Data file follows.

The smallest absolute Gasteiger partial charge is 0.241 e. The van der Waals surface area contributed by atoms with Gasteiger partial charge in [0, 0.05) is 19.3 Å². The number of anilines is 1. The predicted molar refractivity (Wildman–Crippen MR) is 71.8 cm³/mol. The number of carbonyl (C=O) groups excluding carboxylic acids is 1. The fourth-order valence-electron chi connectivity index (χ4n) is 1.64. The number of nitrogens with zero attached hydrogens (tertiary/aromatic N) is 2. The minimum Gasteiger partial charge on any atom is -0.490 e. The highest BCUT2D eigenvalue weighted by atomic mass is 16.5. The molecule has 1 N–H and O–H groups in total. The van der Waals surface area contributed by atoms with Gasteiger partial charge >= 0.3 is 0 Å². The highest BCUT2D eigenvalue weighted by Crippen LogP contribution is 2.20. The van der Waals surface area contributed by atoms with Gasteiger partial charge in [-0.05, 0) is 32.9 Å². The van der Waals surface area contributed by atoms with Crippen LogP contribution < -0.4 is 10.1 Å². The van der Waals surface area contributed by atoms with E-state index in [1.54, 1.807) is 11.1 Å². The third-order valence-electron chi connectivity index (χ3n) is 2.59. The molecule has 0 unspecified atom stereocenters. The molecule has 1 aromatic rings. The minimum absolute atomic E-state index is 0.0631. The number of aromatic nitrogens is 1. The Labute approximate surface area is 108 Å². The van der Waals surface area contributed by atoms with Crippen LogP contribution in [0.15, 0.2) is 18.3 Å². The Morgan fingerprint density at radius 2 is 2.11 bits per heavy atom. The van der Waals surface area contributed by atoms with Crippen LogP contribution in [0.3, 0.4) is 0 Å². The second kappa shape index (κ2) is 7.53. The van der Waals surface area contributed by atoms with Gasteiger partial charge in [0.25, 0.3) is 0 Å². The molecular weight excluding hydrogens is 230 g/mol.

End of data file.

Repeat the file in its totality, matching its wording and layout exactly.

The smallest absolute Gasteiger partial charge is 0.241 e. The van der Waals surface area contributed by atoms with Gasteiger partial charge in [0, 0.05) is 19.3 Å². The number of anilines is 1. The predicted molar refractivity (Wildman–Crippen MR) is 71.8 cm³/mol. The number of carbonyl (C=O) groups excluding carboxylic acids is 1. The fourth-order valence-electron chi connectivity index (χ4n) is 1.64. The number of nitrogens with zero attached hydrogens (tertiary/aromatic N) is 2. The minimum Gasteiger partial charge on any atom is -0.490 e. The highest BCUT2D eigenvalue weighted by atomic mass is 16.5. The molecule has 1 N–H and O–H groups in total. The van der Waals surface area contributed by atoms with Gasteiger partial charge >= 0.3 is 0 Å². The highest BCUT2D eigenvalue weighted by Crippen LogP contribution is 2.20. The van der Waals surface area contributed by atoms with Gasteiger partial charge in [-0.05, 0) is 32.9 Å². The van der Waals surface area contributed by atoms with Crippen LogP contribution < -0.4 is 10.1 Å². The van der Waals surface area contributed by atoms with E-state index in [1.54, 1.807) is 11.1 Å². The third-order valence-electron chi connectivity index (χ3n) is 2.59. The molecule has 0 unspecified atom stereocenters. The molecule has 1 aromatic rings. The minimum absolute atomic E-state index is 0.0631. The number of aromatic nitrogens is 1. The Labute approximate surface area is 108 Å². The van der Waals surface area contributed by atoms with Crippen LogP contribution in [0.15, 0.2) is 18.3 Å². The Morgan fingerprint density at radius 2 is 2.11 bits per heavy atom. The van der Waals surface area contributed by atoms with Crippen LogP contribution in [0.3, 0.4) is 0 Å². The second kappa shape index (κ2) is 7.53. The van der Waals surface area contributed by atoms with Gasteiger partial charge in [0.25, 0.3) is 0 Å². The molecular weight excluding hydrogens is 230 g/mol.